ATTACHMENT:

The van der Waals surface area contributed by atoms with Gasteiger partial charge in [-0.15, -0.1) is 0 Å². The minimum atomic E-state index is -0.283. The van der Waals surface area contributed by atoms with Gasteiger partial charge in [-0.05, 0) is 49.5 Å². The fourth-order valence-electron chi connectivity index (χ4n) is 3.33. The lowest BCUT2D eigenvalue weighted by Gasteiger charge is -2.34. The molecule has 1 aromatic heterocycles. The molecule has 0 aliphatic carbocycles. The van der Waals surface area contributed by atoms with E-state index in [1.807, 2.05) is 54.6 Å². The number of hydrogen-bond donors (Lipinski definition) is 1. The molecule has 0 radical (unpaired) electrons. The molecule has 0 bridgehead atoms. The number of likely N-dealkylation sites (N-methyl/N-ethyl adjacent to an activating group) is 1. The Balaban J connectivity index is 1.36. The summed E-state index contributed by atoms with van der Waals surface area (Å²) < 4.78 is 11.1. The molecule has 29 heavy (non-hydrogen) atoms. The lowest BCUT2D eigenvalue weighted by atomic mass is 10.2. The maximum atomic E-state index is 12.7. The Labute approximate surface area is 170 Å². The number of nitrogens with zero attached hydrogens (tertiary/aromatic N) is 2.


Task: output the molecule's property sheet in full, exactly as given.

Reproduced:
The van der Waals surface area contributed by atoms with Gasteiger partial charge in [-0.15, -0.1) is 0 Å². The minimum atomic E-state index is -0.283. The van der Waals surface area contributed by atoms with Gasteiger partial charge in [-0.05, 0) is 49.5 Å². The fourth-order valence-electron chi connectivity index (χ4n) is 3.33. The lowest BCUT2D eigenvalue weighted by Gasteiger charge is -2.34. The molecule has 1 aromatic heterocycles. The molecule has 0 aliphatic carbocycles. The van der Waals surface area contributed by atoms with E-state index in [1.807, 2.05) is 54.6 Å². The number of hydrogen-bond donors (Lipinski definition) is 1. The molecule has 0 radical (unpaired) electrons. The molecule has 0 bridgehead atoms. The number of likely N-dealkylation sites (N-methyl/N-ethyl adjacent to an activating group) is 1. The Balaban J connectivity index is 1.36. The summed E-state index contributed by atoms with van der Waals surface area (Å²) < 4.78 is 11.1. The molecule has 29 heavy (non-hydrogen) atoms. The lowest BCUT2D eigenvalue weighted by atomic mass is 10.2. The maximum atomic E-state index is 12.7. The Labute approximate surface area is 170 Å². The number of nitrogens with zero attached hydrogens (tertiary/aromatic N) is 2.